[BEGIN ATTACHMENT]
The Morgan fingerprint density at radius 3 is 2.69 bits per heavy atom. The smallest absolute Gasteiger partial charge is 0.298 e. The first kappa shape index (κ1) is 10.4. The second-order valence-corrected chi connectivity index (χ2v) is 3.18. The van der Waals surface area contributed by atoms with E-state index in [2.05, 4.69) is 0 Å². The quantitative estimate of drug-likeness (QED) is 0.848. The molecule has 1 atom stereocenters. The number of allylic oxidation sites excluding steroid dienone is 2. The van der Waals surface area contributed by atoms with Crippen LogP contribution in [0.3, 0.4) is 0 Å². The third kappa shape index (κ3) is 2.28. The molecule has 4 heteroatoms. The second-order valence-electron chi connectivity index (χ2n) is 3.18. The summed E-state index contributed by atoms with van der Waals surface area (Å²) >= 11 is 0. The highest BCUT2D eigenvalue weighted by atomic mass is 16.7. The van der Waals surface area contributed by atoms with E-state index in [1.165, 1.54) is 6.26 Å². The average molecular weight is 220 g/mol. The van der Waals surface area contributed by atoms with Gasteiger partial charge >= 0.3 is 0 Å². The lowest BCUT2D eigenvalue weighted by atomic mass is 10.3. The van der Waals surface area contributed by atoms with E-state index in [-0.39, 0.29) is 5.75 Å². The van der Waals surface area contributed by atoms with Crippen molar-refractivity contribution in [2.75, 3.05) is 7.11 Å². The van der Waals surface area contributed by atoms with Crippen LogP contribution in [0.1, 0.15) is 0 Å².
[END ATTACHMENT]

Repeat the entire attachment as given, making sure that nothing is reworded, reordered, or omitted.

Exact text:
The Morgan fingerprint density at radius 3 is 2.69 bits per heavy atom. The smallest absolute Gasteiger partial charge is 0.298 e. The first kappa shape index (κ1) is 10.4. The second-order valence-corrected chi connectivity index (χ2v) is 3.18. The van der Waals surface area contributed by atoms with E-state index in [2.05, 4.69) is 0 Å². The quantitative estimate of drug-likeness (QED) is 0.848. The molecule has 1 atom stereocenters. The number of allylic oxidation sites excluding steroid dienone is 2. The van der Waals surface area contributed by atoms with Crippen LogP contribution in [0.3, 0.4) is 0 Å². The third kappa shape index (κ3) is 2.28. The molecule has 4 heteroatoms. The second-order valence-electron chi connectivity index (χ2n) is 3.18. The summed E-state index contributed by atoms with van der Waals surface area (Å²) >= 11 is 0. The highest BCUT2D eigenvalue weighted by atomic mass is 16.7. The van der Waals surface area contributed by atoms with E-state index in [1.165, 1.54) is 6.26 Å². The average molecular weight is 220 g/mol. The van der Waals surface area contributed by atoms with Gasteiger partial charge >= 0.3 is 0 Å². The lowest BCUT2D eigenvalue weighted by atomic mass is 10.3. The van der Waals surface area contributed by atoms with E-state index in [-0.39, 0.29) is 5.75 Å². The van der Waals surface area contributed by atoms with Crippen molar-refractivity contribution in [2.75, 3.05) is 7.11 Å². The van der Waals surface area contributed by atoms with Crippen LogP contribution in [0.1, 0.15) is 0 Å².